Climate litigation in India has been largely focused on public actors; however, the outcomes in those cases also inform cases against private actors. The National Green Tribunal Act, for instance, does not differentiate between public and private actors in terms of remedies.

Legal action against private actors may be taken where they have violated statutory provisions and infringed a citizen’s right to the environment. Although there is no particular statutory obligation requiring private actors to take actions in specific conformity with India’s NDC targets, it could be argued that major GHG emitters – e.g. thermal power plants – contribute to the ‘environmental consequence’ of climate change, thereby establishing the National Green Tribunal’s jurisdiction on climate claims.

A case where a private actor has been ordered to take mitigation or adaptation measures based on human rights grounds has not yet materialised. Of particular relevance for future litigation are claims against private actors on grounds of inadequate adaptation measures, comparable to the project-specific litigation against public actors.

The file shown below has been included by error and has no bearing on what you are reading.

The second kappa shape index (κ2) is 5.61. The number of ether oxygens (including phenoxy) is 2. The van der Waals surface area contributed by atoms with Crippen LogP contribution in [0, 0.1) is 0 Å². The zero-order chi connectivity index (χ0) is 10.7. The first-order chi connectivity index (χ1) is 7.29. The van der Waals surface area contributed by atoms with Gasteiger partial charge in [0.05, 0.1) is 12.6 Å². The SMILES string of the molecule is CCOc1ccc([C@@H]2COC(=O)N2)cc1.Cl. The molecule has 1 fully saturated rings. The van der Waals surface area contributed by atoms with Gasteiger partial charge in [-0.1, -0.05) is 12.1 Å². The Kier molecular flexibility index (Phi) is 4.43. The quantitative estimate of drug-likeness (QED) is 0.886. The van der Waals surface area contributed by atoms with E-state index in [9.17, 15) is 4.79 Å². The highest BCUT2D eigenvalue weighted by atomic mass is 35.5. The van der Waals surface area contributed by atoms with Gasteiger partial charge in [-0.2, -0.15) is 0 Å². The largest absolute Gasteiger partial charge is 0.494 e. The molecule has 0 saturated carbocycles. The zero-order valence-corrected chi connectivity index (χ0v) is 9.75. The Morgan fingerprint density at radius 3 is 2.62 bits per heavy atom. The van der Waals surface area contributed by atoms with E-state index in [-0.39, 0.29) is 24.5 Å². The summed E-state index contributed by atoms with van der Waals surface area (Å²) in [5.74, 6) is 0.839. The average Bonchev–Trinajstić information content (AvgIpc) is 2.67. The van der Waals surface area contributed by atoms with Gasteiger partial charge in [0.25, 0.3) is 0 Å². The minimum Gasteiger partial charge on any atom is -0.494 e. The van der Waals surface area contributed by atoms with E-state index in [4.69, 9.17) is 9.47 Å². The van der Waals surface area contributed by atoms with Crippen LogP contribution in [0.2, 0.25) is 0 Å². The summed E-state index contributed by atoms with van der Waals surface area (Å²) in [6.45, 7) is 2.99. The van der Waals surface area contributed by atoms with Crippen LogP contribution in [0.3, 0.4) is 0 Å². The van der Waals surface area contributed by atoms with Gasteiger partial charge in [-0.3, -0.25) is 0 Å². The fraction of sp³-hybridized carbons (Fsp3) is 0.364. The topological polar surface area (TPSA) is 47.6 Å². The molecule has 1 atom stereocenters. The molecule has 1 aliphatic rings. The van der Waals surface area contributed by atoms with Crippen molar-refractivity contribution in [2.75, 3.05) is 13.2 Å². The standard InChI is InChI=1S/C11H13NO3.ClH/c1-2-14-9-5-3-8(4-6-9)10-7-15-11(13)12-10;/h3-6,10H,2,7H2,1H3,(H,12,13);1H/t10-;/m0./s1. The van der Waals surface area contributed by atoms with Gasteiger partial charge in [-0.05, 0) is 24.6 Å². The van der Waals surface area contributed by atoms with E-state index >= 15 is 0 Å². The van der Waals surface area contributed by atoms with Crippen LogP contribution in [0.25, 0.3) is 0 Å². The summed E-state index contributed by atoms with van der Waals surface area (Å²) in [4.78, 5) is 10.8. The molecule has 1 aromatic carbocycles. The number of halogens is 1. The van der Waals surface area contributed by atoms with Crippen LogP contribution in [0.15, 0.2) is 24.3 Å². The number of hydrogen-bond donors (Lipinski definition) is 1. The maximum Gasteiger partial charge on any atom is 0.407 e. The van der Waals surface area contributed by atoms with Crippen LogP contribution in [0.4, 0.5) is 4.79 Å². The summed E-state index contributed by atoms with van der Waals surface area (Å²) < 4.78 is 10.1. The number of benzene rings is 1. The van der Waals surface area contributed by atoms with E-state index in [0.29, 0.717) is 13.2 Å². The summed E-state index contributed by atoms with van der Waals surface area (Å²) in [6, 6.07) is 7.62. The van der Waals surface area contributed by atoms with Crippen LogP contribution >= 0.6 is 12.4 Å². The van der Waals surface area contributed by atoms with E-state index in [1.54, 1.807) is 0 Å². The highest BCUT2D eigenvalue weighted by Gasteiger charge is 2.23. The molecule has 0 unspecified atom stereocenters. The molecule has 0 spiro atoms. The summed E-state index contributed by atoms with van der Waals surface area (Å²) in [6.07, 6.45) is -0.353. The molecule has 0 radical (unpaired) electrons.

Cases against private actors may challenge regulatory approval granted to them which does not adequately – or at all – consider climate impacts. Cases may also be filed if conditions laid out in the regulatory approvals – which may be relevant to climate change mitigation or adaptation – have not been complied with.

For more country specific context and relevant national climate change law see:

This country report has been produced by Catherine Hall, C2LI Senior Research Assistant; Lennart Wegener, C2LI Legal Analyst with the collaboration of Shibani Ghosh, C2LI National Rapporteur for India and Summet Lall, Clyde&Co. The summary is based on Shibani Gosh, “Climate Litigation in India” in F. Sindico and M. Moise Mbengue, Comparative Climate Change Litigation: Beyond the Usual Suspects, Springer, 2021.